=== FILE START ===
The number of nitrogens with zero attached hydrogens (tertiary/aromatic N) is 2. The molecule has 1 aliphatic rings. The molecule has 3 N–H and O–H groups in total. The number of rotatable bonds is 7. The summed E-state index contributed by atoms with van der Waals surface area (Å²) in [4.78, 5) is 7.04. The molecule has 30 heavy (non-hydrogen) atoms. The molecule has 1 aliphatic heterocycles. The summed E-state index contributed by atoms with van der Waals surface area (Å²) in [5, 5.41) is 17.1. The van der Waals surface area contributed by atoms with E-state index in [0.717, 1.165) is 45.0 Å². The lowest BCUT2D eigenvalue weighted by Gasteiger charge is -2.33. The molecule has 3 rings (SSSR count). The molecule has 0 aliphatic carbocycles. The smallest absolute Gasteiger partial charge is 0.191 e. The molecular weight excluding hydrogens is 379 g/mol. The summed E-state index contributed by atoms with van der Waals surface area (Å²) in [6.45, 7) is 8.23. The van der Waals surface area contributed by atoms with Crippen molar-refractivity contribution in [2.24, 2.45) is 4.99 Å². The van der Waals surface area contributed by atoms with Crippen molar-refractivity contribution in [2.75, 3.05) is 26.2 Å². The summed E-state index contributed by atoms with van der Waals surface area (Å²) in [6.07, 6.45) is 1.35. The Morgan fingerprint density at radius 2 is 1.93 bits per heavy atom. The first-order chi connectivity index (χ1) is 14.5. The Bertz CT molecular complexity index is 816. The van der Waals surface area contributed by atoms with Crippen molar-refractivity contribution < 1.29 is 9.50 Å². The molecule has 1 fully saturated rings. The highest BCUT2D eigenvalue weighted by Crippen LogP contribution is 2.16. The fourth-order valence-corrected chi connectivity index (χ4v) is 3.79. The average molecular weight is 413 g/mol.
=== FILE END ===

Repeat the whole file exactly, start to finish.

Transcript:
The number of nitrogens with zero attached hydrogens (tertiary/aromatic N) is 2. The molecule has 1 aliphatic rings. The molecule has 3 N–H and O–H groups in total. The number of rotatable bonds is 7. The summed E-state index contributed by atoms with van der Waals surface area (Å²) in [4.78, 5) is 7.04. The molecule has 30 heavy (non-hydrogen) atoms. The molecule has 1 aliphatic heterocycles. The summed E-state index contributed by atoms with van der Waals surface area (Å²) in [5, 5.41) is 17.1. The van der Waals surface area contributed by atoms with E-state index in [0.717, 1.165) is 45.0 Å². The lowest BCUT2D eigenvalue weighted by Gasteiger charge is -2.33. The molecule has 3 rings (SSSR count). The molecule has 0 aliphatic carbocycles. The smallest absolute Gasteiger partial charge is 0.191 e. The molecular weight excluding hydrogens is 379 g/mol. The summed E-state index contributed by atoms with van der Waals surface area (Å²) in [6.45, 7) is 8.23. The van der Waals surface area contributed by atoms with Crippen molar-refractivity contribution in [2.24, 2.45) is 4.99 Å². The van der Waals surface area contributed by atoms with Crippen molar-refractivity contribution in [2.75, 3.05) is 26.2 Å². The summed E-state index contributed by atoms with van der Waals surface area (Å²) in [6.07, 6.45) is 1.35. The Morgan fingerprint density at radius 2 is 1.93 bits per heavy atom. The first-order chi connectivity index (χ1) is 14.5. The Bertz CT molecular complexity index is 816. The van der Waals surface area contributed by atoms with Crippen molar-refractivity contribution < 1.29 is 9.50 Å². The molecule has 1 fully saturated rings. The highest BCUT2D eigenvalue weighted by Crippen LogP contribution is 2.16. The fourth-order valence-corrected chi connectivity index (χ4v) is 3.79. The average molecular weight is 413 g/mol.